New orders for manufactured goods increased 1.1% in March, according to a Department of Commerce report [link opens in PDF] released today. After orders improved a revised 1.5% for February, analysts had expected a slightly larger 1.4% rise.
While the overall number didn't live up to expectations, new orders for durable goods increased 2.9% for the second-straight month of expansion. Investors use durable goods orders as a proxy for manufacturers' longer-term confidence in the economy.
New orders for capital goods proved especially strong, increasing 3.5% excluding more volatile aircraft numbers.
March didn't prove to be as accommodating to manufactured nondurable goods, with new orders down 0.6%.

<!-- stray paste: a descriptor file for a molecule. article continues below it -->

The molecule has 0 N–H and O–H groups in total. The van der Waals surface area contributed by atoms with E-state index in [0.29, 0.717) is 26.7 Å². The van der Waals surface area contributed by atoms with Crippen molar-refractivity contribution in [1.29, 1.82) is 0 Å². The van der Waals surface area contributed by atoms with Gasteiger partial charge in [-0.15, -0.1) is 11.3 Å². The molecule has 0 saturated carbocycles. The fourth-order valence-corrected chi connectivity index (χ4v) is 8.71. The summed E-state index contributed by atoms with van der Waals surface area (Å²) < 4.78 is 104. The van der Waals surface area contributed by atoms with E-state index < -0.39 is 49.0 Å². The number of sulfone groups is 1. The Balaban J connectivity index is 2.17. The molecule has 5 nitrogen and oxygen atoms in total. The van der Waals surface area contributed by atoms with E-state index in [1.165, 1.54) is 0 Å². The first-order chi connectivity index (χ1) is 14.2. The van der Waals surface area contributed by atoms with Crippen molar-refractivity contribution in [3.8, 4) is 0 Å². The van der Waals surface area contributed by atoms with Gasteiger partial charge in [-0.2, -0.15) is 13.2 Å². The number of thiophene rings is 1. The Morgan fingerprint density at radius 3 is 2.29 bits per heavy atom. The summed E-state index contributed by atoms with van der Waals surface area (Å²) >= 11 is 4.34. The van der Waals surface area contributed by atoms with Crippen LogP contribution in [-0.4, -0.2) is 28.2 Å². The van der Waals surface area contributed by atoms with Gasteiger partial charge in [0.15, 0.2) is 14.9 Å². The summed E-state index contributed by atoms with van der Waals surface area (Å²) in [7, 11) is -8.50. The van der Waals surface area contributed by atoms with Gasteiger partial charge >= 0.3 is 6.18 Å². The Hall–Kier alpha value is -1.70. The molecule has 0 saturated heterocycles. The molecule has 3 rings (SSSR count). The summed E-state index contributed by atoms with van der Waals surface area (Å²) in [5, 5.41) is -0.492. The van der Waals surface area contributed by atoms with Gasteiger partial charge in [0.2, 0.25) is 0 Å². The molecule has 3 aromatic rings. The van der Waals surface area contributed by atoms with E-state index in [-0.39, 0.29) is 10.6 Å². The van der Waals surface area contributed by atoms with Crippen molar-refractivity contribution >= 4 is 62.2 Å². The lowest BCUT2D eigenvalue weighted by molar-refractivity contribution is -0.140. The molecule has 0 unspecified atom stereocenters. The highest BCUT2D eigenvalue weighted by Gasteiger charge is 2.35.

Unfilled orders increased 0.6% for the 13th expansion in 14 months, reaching its highest level since data were first collected in 1992. Shipments increased 1.2%, while inventories expanded 0.3%, also a record high .
Since both shipments and inventories increased by relatively similar absolute amounts, the inventories-to-shipments ratio (a statistic used to measure the sustainable flow of goods) remained steady at 1.30.
Try any of our Foolish newsletter services free for 30 days. We Fools may not all hold the same opinions, but we all believe that considering a diverse range of insights makes us better investors. The Motley Fool has a disclosure policy.